But I will lay down a tesselated floor down for my beasties to dance around on.  Pull out the generic model family from way back.  Nest it into a hexagonal curtain panel by pattern.  Six instances required.  I'm not going to try to make this resizable just now,

Load this into a divided surface.  Make use of a bit of trial and error adjustment to the U & V grid sizes

Hey presto, we have an infinite tesselated plane

Now the Escher work I have in mind has a dodecahedron, maybe a paperweight, sitting on the table.  One of a number of objects that the lizards clamber over on their way to paper space and back

He used polyhedra other regular geometrical solids in several of his works.  So I set myself the challenge of making something a bit like a cuboctohedron in Vanilla Revit.

It was moderately successful and quite parametric.  Several variants possible and it resizes too.

In one of its configurations it comes pretty close to being a close-packing solid.

Would have loved to spend more time playing with this aspect, but we really must get back to the "END PRODUCT"  Which at the moment is 3 Escheresque images.  The infinite fish piece is finished.  But the other 2 need a good deal more attention.  Let's start with the Still Life Street.  The books were looking a bit blank & I got the idea of making a halloween connection via their titles.  Why not use Philip Chan's trick of the face-based model text family that cuts into another.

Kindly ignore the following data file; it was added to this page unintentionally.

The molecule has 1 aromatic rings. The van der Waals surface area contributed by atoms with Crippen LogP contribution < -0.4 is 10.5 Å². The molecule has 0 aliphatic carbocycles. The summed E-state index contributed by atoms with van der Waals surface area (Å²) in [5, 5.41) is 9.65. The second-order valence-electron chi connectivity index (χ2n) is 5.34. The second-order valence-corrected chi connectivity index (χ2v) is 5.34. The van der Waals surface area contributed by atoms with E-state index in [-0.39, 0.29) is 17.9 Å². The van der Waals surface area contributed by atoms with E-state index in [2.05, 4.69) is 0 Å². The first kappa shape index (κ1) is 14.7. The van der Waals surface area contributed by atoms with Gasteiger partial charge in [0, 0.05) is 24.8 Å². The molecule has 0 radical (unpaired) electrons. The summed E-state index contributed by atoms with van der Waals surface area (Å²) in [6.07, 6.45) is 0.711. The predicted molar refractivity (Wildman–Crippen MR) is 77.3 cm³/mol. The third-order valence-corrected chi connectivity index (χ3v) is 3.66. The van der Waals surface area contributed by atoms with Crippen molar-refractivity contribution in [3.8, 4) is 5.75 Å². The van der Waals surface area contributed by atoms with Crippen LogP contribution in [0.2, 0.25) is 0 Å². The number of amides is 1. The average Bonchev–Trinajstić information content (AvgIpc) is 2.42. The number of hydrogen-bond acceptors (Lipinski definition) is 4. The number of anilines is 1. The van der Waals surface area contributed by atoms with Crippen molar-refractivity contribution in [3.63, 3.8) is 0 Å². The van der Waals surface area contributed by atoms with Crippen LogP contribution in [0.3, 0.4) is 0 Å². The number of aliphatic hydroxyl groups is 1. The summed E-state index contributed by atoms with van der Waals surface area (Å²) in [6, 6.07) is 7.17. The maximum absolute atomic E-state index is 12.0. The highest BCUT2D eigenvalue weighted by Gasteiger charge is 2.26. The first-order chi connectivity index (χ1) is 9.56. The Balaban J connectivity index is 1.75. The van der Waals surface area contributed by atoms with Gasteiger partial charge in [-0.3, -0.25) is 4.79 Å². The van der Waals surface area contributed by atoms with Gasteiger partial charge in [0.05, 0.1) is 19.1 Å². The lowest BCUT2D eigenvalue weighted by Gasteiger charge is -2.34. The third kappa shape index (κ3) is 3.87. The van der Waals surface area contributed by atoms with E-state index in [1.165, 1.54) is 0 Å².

Interesting thing about hosted families, even though the host inside the family is just a "stand-in" it's size has a limiting effect.  If you want to make a really big door or window, you may need to stretch the wall inside the family so that there is still something left.

I was very puzzled when I first came across this.  You make a window that works fine for ages and ages, then suddenly you decide to make a really big one and everything goes wrong.  I suppose you could lock the wall to ref planes so that it automatically grows with the opening.

I had this same issue with a face based family for placing grooved titles on my book covers.

It's a face-based family with model text that is inset into the extrusion.  Use "cut" and have a parameter to turn off the text.

I also made a face-based family that cuts a rectangular groove of variable size.  This allows me to paint panels in the book covers with different materials.

Add a few bits and pieces from my various adventures and give it a render.  Layer things up in Sketchbook to enhance the image.  And finally back to Another World to do the same kind of thing.

I spent my last available weekend writing up these two mammoth posts and further embellishing these two "impossible worlds"  I had hoped to also tackle the circle of beasties/tesselation idea, but time ran out on me.

So just one post to go.   Tomorrow I will present my final images, clean up the files a bit, upload a package and reflect a little on my successes & failures.